A staggering 800 premises where food is sold in Northern Ireland have obtained poor scores in hygiene rating schemes, it can be revealed.
However, customers are unlikely to know whether they are eating somewhere with an official low score.
That's because four out of five of the lower-scoring restaurants, cafés, takeaways, hotels and food shops are simply not displaying scores on their doors.
Of the 800 marked below the average of three out of five, only 22% disclosed results to patrons.
And now the Food Standards Agency (FSA) wants to make it mandatory for all food-serving businesses to clearly display their ratings
The Stormont Health committee was recently told new laws will be necessary to make the current voluntary scheme compulsory.
It also heard how there are 20 deaths in Northern Ireland, 450 hospitalisations and 48,500 cases seen by GPs annually that are the result of food-borne illness.
FSA official Maria Jennings said: "We feel that a mandatory approach to that would greatly strengthen the scheme and increase its potential to improve public health protection.
"It will require the introduction of primary legislation."
Already embroiled in the ongoing scandal over food production standards, the FSA will next week launch an advertising campaign to persuade customers to vote with their feet and choose the higher-rated establishments.
The campaign includes a poster with the graphic image of a meal in a urinal with the slogan: "Where are you really eating out?"
And a 12-week consultation exercise is also just under way into how a mandatory scheme – still probably at least two years away – would work.
FSA official Kathryn Baker told the Belfast Telegraph: "A mandatory scheme is the next logical step. We are not disappointed at how the voluntary scheme has worked, it is what we expected.
"The scheme has done well but people have said to us if they go to a restaurant and do not see the rating displayed when they go through the door, they do not think about it. We are expecting there to be a lot of mixed views, as there were when the scheme first came in. We want people to change their behaviour and use the scheme so they can make the switch to establishments with a higher rating."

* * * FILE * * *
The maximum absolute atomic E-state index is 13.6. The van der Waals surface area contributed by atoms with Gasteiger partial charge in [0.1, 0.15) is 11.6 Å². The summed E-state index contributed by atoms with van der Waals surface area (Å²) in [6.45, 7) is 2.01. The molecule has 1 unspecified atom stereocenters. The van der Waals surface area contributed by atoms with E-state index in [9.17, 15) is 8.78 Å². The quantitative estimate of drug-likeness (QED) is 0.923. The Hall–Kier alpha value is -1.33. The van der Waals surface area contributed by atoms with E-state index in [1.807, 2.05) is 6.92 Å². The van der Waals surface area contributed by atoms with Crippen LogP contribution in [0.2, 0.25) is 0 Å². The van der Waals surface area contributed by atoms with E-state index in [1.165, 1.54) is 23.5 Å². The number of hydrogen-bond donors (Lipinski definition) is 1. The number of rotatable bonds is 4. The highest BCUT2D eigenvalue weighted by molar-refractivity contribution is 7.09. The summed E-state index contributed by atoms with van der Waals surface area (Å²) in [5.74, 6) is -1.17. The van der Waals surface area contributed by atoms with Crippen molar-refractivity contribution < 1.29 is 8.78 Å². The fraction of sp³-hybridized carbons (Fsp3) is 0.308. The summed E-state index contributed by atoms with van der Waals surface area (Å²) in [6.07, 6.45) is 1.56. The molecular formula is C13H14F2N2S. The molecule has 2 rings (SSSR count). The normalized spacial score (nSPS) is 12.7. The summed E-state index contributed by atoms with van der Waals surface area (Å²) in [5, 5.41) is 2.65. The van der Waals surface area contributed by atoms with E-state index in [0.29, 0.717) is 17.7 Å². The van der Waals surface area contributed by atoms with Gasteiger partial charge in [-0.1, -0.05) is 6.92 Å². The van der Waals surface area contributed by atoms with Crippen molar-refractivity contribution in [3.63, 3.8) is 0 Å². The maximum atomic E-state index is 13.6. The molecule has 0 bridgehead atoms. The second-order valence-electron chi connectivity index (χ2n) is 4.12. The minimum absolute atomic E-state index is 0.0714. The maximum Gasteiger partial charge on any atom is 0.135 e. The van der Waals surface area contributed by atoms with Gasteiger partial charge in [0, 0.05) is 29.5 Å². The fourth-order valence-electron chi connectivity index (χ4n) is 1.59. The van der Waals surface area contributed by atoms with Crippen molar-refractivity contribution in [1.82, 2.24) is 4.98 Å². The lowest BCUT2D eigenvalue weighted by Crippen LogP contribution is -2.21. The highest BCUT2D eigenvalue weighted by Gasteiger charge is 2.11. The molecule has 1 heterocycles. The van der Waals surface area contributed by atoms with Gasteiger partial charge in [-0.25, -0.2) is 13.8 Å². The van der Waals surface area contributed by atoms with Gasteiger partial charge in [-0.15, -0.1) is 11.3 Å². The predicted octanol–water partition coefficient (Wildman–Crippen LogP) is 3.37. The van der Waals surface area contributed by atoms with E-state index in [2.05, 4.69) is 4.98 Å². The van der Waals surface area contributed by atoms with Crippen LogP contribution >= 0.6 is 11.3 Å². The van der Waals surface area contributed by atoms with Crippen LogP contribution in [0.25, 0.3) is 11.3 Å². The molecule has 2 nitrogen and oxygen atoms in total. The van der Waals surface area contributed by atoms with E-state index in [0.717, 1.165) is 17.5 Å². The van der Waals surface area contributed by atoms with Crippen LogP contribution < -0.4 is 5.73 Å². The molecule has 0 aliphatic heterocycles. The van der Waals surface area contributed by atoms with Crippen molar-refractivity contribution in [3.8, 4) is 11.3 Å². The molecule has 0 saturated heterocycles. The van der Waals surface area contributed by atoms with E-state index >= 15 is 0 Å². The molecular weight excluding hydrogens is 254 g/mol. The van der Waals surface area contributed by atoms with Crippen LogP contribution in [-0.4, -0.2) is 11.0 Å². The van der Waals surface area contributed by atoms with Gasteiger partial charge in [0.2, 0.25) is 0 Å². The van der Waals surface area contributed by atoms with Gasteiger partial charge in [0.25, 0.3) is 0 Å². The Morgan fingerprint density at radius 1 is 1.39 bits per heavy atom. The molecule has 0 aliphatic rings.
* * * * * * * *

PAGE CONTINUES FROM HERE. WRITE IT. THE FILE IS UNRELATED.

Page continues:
Sinn Fein's Mickey Brady said: "If you do not have to display a score, I cannot imagine anyone putting up a nought, one, three or whatever. It would not be good for business."
Mr Brady said that a mandatory scheme "would only make standards higher and, presumably, it would make for more competitiveness."
FSA official Maria Jennings said that while businesses are not required to display the score that they get, research has shown that the success of the scheme depends on consumers making informed choices about where they eat.
"To be able to do that, they need access to the score. If scores are not displayed, consumers can find the information by using a smartphone app or by looking up a list on our website," she said.
"However, we know that only 34% of adults in Northern Ireland own a smartphone and about 30% of households do not have access to the internet.
"We also know that the majority of people make decisions about where they eat out quickly and when they are out and about, so they would not necessarily be able to look it up on a computer."
The consultation, which is running until April, will include a number of 'stakeholder' events and after consideration of all comments the FSA will seek the Executive's approval to draft a Bill. But it could be another two years, at least, before it becomes law.
• Currently, food-serving premises are scored on a scale of zero to five.
• Zero means urgent improvement is necessary while five indicates full compliance with the law.
• The 800 lowest scorers come from a total of more than 14,300 premises, so represent only 7% of the total.
• Overall, 38% of premises display their ratings for customers.
What scores on the doors mean
0 Urgent improvement necessary
(eg. imminent and serious risk to public health such as very poor food hygiene practices, almost total non-compliance with structural requirements, no evidence of food safety management)
1 Major improvement necessary
(eg. major and widespread non-compliance, widespread and significant risks to public health, poor standard of hygiene)
2 Improvement necessary
(eg. some major non-compliance, some significant risks to public health, inadequate implementation of control measures required to prevent cross-contamination)
3 Generally satisfactory
(eg. evidence of some non-compliances that are not critical to food safety, generally satisfactory food safety, standards being maintained or improving)
(eg. very good with only some minor non-compliances not critical to food safety, no risks identified in regards to public health, only minor lapses in food hygiene and only minor repairs needed)
5 Very good
(eg. meeting or exceeding legal requirements, no risk to public health, all measures in place to prevent cross-contamination, no repairs needed, food safety management in place)
12 premises given a zero rating
175-177 Ormeau Road, Belfast
14-18 Botanic Avenue, Belfast
1-5 Royal Avenue, |Belfast
29 High Street, Belfast, BT1 2AA
33 Main Street, Ballyclare Co Antrim
87 Kinelowen Street, Keady Co Armagh
22 Dunbarton Street, |Gilford, Co Down
Private address, Co Down
47 Main Street, Feeny
15 The Square, Crossmaglen, Newry
47 Dundalk Street, |Newtownhamilton
Castle Garden Restaurant
2 Castle Park Avenue, Bangor, BT20 4BT